If those MPs had not agitated and briefed (in which latter occupation they were joined by some Ministers) Lady Hollis and her Labour colleagues might not have acted as they did, searching for a vote formula that fell short of rejecting the changes altogether but ahead of one that simply expressed disapproval.  But whether they would have or not, Cameron and Osborne’s problem in the Commons would have remained.

This stretches wider than the management and consequences of a single proposed spending cut.  The Chancellor’s critics were right to point out that his plan would have caused pain to many voters.  But causing pain to voters is intrinsic to spending reductions, as Margaret Thatcher and Geoffrey Howe found during the early 1980s.  With a formal Government majority of less than 12, the question poses itself: is the Conservative Parliamentary Parliamentary willing to inflict the pain to make the gain?

That £4.4 billion must now be found elsewhere, and it is evident from reading this morning’s papers that the Treasury, for all its brave talk of having “wriggle room”, hasn’t a clue where to find it.  And when it eventually produces an alternative, it may find that Tory MPs like it no more than they did the tax credit plan.  Nor may the centre-right media: the Spectator and the Sun weighed in against the Chancellor’s scheme.

One reading of this week’s events is that Osborne is being punished for hubristic over-confidence – first producing a plan with too many losers to be politically practicable, and then provoking the Lords by sending it there in the form of a statutory instrument.  Another version is that he is striving, as Thatcher and Howe did before him, to get public spending back under proper control – and, in this modern context, both to shrink Gordon Brown’s dependency empire and that untamed deficit with it.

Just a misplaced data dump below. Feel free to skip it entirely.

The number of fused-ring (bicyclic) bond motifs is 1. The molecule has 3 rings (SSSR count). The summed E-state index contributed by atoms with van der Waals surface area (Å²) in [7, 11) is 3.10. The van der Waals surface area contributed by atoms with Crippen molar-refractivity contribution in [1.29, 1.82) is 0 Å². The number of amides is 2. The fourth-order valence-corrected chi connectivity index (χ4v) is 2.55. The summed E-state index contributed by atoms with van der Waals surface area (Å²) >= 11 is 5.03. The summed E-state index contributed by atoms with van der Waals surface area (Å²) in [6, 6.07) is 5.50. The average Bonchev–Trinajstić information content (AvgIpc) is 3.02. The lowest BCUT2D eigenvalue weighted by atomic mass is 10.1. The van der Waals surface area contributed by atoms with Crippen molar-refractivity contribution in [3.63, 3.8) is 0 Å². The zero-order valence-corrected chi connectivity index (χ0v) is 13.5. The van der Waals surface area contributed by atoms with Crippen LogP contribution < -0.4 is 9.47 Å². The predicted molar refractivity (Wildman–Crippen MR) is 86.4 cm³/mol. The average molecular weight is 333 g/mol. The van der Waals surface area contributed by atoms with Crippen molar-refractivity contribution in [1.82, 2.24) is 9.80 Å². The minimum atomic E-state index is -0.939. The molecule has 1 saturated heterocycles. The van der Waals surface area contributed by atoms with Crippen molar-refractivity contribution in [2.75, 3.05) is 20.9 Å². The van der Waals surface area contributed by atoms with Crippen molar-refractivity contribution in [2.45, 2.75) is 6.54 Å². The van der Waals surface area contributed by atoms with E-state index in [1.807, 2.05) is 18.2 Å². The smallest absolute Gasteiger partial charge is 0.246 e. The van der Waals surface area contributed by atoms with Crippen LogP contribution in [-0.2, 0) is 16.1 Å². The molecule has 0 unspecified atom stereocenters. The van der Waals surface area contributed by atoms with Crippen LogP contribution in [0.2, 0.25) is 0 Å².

Whichever one you prefer – and ConservativeHome has stressed the second – it is hard to avoid the conclusion that the energy, brainpower and focus of the Conservative movement, in the Commons and the Lords and elsewhere, is no longer focused on deficit reduction.  It has moved on: to widening the Party’s appeal; to winning a larger majority in 2020 than it did six months ago; to making the most of Labour’s Corbyn chaos.

Perhaps this is right.  Maybe it is enough to have halved the deficit as a percentage of GDP.  It could be that there really will be no return to boom and bust, that growth will sail calmly on (eventually disturbed by only the mildest of downturns) and that we can all merrily tread the primrose path to the future.  Could this be the Chancellor’s plan after all – to proclaim tough debt targets on the one hand while simply Carrying On Spending on the other?

If so, we all have cause to worry – not least when glancing sideways to another deficit: the record peacetime balance of payments one that Mark Field explored on this site recently.  The story of the New Labour years is a grisly reminder that benign economic times don’t last forever.  The Government has largely ring-fenced older, retired, better-off people from the spending scaleback.  There is not much left to squeeze the required savings from. And in seeking them, Osborne is now up against colleagues who have a new reason to stop him: they don’t want him to succeed Cameron in Number 10.